Prioritizing ICS Cybersecurity Across the Board in 2023

According to, global spending on digital transformation is expected to grow to $2.8 trillion by 2025. Manufacturing industries make up around 30% of that transition. The move further toward this environment offers necessary updates to plant floors and other industrial settings, provides greater efficiency, and was certainly pursued in 2022. There’s no doubt that this trend will continue in 2023. But as it does, ICS cybersecurity will need to be prioritized more than it’s ever been.

Greater Cross-Sector Cooperation

While many strides have already been made, it is predicted that 2023 will bring even more cross-sector driven efforts to enhance cybersecurity. Along with the release of industry-specific guides, Director of the Cybersecurity and Infrastructure Security Agency (CISA), Jen Easterly, stated that the agency will aim to build more infrastructure cybersecurity plans for areas such as water. Plus, the European Union has proposed a legal framework around critical infrastructure cybersecurity.  In an article for Security Boulevard, Danielle Jablanski adds, “New direction and bolstered industry involvement will produce greater situational awareness, trust, and resolve across the critical infrastructure security community.” Part of that will be increased information sharing. In the new year, developing more inclusive communication to learn from one another will be an essential element of evolving ICS practices.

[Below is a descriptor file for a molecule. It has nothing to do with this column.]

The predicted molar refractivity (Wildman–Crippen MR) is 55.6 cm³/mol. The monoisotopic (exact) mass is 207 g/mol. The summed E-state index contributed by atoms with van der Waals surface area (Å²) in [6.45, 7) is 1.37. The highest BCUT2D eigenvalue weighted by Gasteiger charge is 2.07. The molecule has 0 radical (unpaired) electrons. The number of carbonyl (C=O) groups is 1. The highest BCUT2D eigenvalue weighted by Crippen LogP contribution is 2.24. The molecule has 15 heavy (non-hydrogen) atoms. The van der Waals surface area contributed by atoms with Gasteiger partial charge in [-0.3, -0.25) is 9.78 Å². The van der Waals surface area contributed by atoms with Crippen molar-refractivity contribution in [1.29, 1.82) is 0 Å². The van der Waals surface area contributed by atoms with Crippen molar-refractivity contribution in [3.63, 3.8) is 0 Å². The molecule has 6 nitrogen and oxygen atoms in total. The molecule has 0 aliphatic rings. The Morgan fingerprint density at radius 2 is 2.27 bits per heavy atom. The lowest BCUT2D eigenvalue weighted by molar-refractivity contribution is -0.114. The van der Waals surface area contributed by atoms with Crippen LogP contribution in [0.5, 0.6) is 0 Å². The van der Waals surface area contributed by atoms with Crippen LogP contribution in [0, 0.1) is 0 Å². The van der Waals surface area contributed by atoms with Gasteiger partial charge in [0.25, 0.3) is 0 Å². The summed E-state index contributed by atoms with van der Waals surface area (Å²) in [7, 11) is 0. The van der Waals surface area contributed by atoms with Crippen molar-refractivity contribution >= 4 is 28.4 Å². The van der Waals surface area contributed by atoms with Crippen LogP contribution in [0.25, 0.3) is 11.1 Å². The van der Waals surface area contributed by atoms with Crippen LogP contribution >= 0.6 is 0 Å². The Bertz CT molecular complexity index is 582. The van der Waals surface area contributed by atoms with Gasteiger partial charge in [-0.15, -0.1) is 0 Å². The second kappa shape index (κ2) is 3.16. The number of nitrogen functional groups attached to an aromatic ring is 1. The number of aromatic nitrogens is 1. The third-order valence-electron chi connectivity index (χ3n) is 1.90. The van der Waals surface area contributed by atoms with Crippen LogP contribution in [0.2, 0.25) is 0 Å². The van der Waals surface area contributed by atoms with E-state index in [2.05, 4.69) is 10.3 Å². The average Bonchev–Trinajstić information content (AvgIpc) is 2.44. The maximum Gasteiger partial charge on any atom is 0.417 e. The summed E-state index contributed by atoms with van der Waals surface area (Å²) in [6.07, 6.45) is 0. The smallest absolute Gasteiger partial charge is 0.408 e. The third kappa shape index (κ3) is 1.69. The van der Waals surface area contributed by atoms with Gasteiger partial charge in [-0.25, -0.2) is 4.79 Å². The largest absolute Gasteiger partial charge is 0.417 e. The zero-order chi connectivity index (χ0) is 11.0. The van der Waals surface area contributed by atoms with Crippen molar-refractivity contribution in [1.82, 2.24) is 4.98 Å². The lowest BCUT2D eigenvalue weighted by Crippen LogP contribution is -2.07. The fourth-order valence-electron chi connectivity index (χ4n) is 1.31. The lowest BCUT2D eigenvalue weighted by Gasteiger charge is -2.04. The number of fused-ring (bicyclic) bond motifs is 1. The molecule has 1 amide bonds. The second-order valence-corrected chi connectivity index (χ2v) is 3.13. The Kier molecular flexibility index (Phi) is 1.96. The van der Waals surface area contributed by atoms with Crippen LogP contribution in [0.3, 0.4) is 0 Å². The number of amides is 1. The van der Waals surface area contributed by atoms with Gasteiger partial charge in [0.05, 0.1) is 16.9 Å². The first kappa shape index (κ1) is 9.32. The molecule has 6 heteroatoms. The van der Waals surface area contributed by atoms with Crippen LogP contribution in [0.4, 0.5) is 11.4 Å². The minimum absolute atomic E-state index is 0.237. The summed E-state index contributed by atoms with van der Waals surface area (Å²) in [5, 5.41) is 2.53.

How to Step Up Industrial Cybersecurity in 2023

Alongside seeking out comradery within and outside of your specific industry as well as keeping up with agency resources and regulations, there are other immediate steps that can be taken when strategizing how to protect operations such as plant floors in the new year. To start with, conduct a survey that identifies each device and potential vulnerability within the OT network. Next, Scott Dowell suggests in a piece for  securing “appropriate architecture to handle the complexities of increased digital communication, and group digital assets into isolated Industrial Control System (ICS) zones.” Third, as we’ve stated previously, it is important to establish a cybersecurity policy and implement training for staff to ensure that they are able to properly meet and progress that policy.

Additional tools worth considering are zero trust, remote browser isolation (RBI) and microsegmentation. Both zero trust and RBI help manufacturers and others dealing with ICS keep up with the fast pace of change impacting these systems, including the expanding adoption of web applications and connected devices. Meanwhile, microsegmentation assists in reducing and isolating attacks.  


Learn about DYNICS’ ICS360.Defender – an industrial control system security platform. 


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